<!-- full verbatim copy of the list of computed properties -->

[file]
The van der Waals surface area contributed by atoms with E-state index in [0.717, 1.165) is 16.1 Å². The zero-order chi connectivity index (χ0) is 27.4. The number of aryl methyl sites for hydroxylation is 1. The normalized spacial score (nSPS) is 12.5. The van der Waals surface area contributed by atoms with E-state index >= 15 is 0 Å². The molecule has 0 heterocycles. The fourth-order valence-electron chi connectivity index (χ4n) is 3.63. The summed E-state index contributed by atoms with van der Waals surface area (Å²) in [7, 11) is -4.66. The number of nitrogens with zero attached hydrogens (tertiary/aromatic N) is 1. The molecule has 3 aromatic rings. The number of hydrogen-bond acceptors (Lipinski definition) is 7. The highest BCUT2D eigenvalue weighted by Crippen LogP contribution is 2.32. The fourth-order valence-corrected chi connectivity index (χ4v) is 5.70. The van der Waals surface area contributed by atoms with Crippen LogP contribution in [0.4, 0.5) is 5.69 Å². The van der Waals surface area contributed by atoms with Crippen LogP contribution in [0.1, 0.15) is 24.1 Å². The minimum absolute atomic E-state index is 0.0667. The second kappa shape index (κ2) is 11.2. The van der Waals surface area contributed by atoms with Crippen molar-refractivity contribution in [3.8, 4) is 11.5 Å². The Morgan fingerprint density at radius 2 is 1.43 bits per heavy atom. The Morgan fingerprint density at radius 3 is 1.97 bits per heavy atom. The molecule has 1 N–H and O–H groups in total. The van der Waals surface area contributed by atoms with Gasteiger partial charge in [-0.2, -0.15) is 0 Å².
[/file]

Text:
The van der Waals surface area contributed by atoms with E-state index in [0.717, 1.165) is 16.1 Å². The zero-order chi connectivity index (χ0) is 27.4. The number of aryl methyl sites for hydroxylation is 1. The normalized spacial score (nSPS) is 12.5. The van der Waals surface area contributed by atoms with E-state index >= 15 is 0 Å². The molecule has 0 heterocycles. The fourth-order valence-electron chi connectivity index (χ4n) is 3.63. The summed E-state index contributed by atoms with van der Waals surface area (Å²) in [7, 11) is -4.66. The number of nitrogens with zero attached hydrogens (tertiary/aromatic N) is 1. The molecule has 3 aromatic rings. The number of hydrogen-bond acceptors (Lipinski definition) is 7. The highest BCUT2D eigenvalue weighted by Crippen LogP contribution is 2.32. The fourth-order valence-corrected chi connectivity index (χ4v) is 5.70. The van der Waals surface area contributed by atoms with Crippen LogP contribution in [0.4, 0.5) is 5.69 Å². The van der Waals surface area contributed by atoms with Crippen LogP contribution in [0.1, 0.15) is 24.1 Å². The minimum absolute atomic E-state index is 0.0667. The second kappa shape index (κ2) is 11.2. The van der Waals surface area contributed by atoms with Crippen molar-refractivity contribution in [3.8, 4) is 11.5 Å². The Morgan fingerprint density at radius 2 is 1.43 bits per heavy atom. The Morgan fingerprint density at radius 3 is 1.97 bits per heavy atom. The molecule has 1 N–H and O–H groups in total. The van der Waals surface area contributed by atoms with Gasteiger partial charge in [-0.2, -0.15) is 0 Å².